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Electric Vehicles Boosted By Household Waste

23 February 2018 | Updated 26 February 2018
 

LondonEnergy has taken delivery of two new BMW i3 electric cars and powers them from their own waste plant.

The company has installed four charging points at their EcoPark HQ site to ensure availability. The energy is sourced from the household waste generated at their energy recovery facility.

The company's decision to invest in zero-emission, sustainable electric vehicles (EV) reinforces the company's ‘Powering the Circular Economy’ message and supports the Mayor of London's Environmental Strategy published in 2017. 

Peter Sharpe, MD, LondonEnergy said: “This is a key step for the company in reducing air pollution and carbon emissions. We are pleased to support the future of a cleaner, greener and more sustainable environment.”

 

Who gets the drive

The EVs provide a travel range of 125 miles from a single charge, emits low noise levels and is energy efficient so therefore ideal for business use in urban environments, such as London.

The EV are available for company staff to use when travelling to and from meetings, visiting customers or clients and on any other general company business and thereby providing an alternative to hiring taxis or other emission-producing options.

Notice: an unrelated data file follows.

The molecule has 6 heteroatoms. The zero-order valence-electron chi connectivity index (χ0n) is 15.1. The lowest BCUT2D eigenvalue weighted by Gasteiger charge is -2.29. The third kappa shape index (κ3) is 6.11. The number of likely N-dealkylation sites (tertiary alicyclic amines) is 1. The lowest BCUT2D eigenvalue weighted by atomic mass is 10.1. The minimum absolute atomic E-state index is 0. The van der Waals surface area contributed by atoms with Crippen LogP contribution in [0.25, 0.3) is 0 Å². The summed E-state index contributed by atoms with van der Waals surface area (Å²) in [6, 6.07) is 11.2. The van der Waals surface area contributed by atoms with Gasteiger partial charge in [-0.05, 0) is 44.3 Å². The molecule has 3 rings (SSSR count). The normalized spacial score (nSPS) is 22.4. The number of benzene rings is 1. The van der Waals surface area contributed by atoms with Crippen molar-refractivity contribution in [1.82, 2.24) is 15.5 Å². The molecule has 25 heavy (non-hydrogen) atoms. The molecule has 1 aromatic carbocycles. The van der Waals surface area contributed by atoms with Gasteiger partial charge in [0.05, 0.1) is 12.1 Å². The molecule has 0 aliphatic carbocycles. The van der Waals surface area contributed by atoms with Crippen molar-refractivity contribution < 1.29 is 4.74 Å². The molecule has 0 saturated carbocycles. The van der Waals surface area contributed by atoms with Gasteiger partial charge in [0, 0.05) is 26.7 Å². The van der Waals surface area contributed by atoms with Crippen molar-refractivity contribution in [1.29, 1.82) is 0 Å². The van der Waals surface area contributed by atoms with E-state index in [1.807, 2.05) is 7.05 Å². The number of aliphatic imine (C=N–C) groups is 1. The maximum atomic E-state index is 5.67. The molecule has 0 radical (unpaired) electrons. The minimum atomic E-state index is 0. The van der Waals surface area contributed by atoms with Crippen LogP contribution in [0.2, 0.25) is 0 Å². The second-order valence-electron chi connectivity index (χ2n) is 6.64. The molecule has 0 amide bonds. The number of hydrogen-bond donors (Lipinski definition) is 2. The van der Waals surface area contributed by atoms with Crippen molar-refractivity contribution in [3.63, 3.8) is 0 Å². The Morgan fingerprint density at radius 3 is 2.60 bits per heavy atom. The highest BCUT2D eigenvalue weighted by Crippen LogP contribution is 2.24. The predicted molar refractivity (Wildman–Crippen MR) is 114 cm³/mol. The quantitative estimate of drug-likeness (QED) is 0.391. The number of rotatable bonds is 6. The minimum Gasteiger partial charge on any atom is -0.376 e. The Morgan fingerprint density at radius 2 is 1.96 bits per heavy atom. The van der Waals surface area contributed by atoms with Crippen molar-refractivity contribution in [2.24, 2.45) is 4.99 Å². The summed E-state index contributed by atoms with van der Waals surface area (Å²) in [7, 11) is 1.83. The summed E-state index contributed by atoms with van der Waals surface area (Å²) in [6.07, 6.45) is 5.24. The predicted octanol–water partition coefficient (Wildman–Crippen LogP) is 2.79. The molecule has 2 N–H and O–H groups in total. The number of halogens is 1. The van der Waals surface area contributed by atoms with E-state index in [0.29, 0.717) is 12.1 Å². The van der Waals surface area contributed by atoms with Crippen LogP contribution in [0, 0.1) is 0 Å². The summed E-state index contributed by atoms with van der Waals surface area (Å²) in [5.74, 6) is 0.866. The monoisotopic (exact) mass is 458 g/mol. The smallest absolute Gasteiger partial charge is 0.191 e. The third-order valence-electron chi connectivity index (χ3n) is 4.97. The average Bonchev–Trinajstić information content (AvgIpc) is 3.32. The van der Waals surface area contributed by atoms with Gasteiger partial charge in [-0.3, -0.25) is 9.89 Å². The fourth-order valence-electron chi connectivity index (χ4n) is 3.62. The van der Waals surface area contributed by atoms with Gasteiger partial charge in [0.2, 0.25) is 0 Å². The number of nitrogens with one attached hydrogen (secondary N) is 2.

About the BMW i3

The BMW i3 is manufactured using 100% energy from renewable sources, runs exclusively on battery power, and 95% of the materials used to produce the car are recyclable. 

 

What the people said

"I’m proud to work for a company that has invested in modern, clean technology," said Tom Bateson, Recycling Centre Manager, LondonEnergy. "Around 20% of my job includes travelling to sites across north London, so it’s great to know that when I’m driving the electric car, I’m also helping to reduce air pollution. I couldn’t believe how different the experience is of driving an electric car versus a petrol or diesel car.  It’s brilliant that we’ve all had such thorough health and safety training in the car, as I’ve also been aware of how much quieter the car drives.  This can make a crucial difference when you’re travelling in highly-urbanised areas as I do.”

Councillor Clyde Loakes, Chair of the North London Waste Authority, added: “Electric vehicles are becoming increasingly more visible on our roads, especially in London.  It’s extremely pleasing to see that LondonEnergy has made an investment that will ultimately benefit all our residents and by powering the cars via energy from waste, is making the most of what we have.”

Picture: The good people at London Energy and Councillor Loakes - and of course the BMW i3

Article written by Brian Shillibeer | Published 23 February 2018

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